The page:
But beyond these differences, eugenicist thought has still pervaded much disability discourse, and Baron-Cohen’s 2009 argument fits seamlessly with contemporary approaches to eugenics. Baron-Cohen’s genetic determinism, his method of justifying this by focusing on achievements that run in families and then seeking to explain these with reference to hereditary cognitive ability, and his concern with preserving what he sees as hereditary talents while erasing problems, are all firmly based in the Galtonian tradition. It is a striking parallel that both Galton and Baron-Cohen each began by looking at an overrepresentation of talented men at Cambridge, and thought that this was best explained as a product of natural selection.

With all this in mind, I will end with a quote from Jacquiline den Houting, who warns against ‘neurodiversity-lite‘:

Misinformation about neurodiversity is perhaps compounded by the proliferation of autism researchers, professionals, parents and even autistic people adopting what has been described as ‘neurodiversity lite’ […]: employing the rhetoric of the neurodiversity movement without fully understanding the assumptions that are the foundation of the neurodiversity paradigm. While it is encouraging to see the wider autism community embracing the concept of neurodiversity, in order to truly facilitate the evolution of the neurodiversity movement, it is vital that all its proponents – and, just as importantly, critics –have a deep and nuanced understanding of its key assumptions.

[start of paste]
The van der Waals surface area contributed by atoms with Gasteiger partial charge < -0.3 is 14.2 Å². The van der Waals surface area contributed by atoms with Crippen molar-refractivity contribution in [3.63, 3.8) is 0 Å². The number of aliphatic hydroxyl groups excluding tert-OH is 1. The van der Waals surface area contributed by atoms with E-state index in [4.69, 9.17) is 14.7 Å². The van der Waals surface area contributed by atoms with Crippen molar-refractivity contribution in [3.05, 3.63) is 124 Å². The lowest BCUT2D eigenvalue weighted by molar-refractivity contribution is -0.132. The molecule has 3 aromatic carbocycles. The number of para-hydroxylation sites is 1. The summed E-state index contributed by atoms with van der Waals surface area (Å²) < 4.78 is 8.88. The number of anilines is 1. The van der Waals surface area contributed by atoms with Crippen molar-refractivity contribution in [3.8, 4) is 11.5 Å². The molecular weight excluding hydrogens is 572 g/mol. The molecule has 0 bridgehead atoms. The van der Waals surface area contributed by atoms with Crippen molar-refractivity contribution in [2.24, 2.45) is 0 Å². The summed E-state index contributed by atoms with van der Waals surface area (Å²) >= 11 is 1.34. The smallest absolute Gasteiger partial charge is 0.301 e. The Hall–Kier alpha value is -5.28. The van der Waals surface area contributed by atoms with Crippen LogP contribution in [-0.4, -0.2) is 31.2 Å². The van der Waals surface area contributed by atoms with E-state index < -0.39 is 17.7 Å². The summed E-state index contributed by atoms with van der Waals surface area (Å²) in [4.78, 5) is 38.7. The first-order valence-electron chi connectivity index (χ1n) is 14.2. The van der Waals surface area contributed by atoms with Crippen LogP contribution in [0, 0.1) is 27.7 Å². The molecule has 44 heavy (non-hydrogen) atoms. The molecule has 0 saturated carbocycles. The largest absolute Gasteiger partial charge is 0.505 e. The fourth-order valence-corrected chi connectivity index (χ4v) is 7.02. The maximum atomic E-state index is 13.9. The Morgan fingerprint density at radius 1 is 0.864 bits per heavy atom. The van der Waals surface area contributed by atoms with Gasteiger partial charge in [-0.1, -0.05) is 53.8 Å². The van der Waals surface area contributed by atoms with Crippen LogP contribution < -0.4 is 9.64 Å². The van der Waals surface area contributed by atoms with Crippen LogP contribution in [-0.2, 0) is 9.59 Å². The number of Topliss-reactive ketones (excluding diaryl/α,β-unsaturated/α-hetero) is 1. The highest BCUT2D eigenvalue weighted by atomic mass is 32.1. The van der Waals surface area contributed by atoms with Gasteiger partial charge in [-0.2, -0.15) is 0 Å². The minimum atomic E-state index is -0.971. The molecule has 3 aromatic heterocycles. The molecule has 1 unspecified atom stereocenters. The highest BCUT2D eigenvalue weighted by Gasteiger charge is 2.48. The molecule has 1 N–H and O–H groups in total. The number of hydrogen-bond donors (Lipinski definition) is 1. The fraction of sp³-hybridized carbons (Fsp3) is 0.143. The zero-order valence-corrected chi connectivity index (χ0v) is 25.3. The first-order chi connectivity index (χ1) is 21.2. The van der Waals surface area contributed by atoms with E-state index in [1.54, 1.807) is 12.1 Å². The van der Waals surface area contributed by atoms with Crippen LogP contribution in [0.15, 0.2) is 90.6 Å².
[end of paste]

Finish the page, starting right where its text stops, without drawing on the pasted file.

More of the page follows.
I agree with this assessment, but would add that neurodiversity-lite is also consistent with the eugenic tradition. While it is often liberating to emphasise neurodivergent strengths, valuing the reproduction of what are framed as heritable talents rather, or more centrally, than the inherent worth of neurodivergent life is precisely what the neurodiversity movement arose to resist.

For me, it is not enough to talk about promoting autism rights and seeing it as part of neurodiversity if the focus remains grounded within the Galtonian paradigm and its associated research programmes. If anything, as I’ve argued for many years now, it is just as important to resist neurodiversity-lite as it is to resist the standard medicalised approach; for the former, far from being the antithesis of the latter, is in fact only its most recent variation.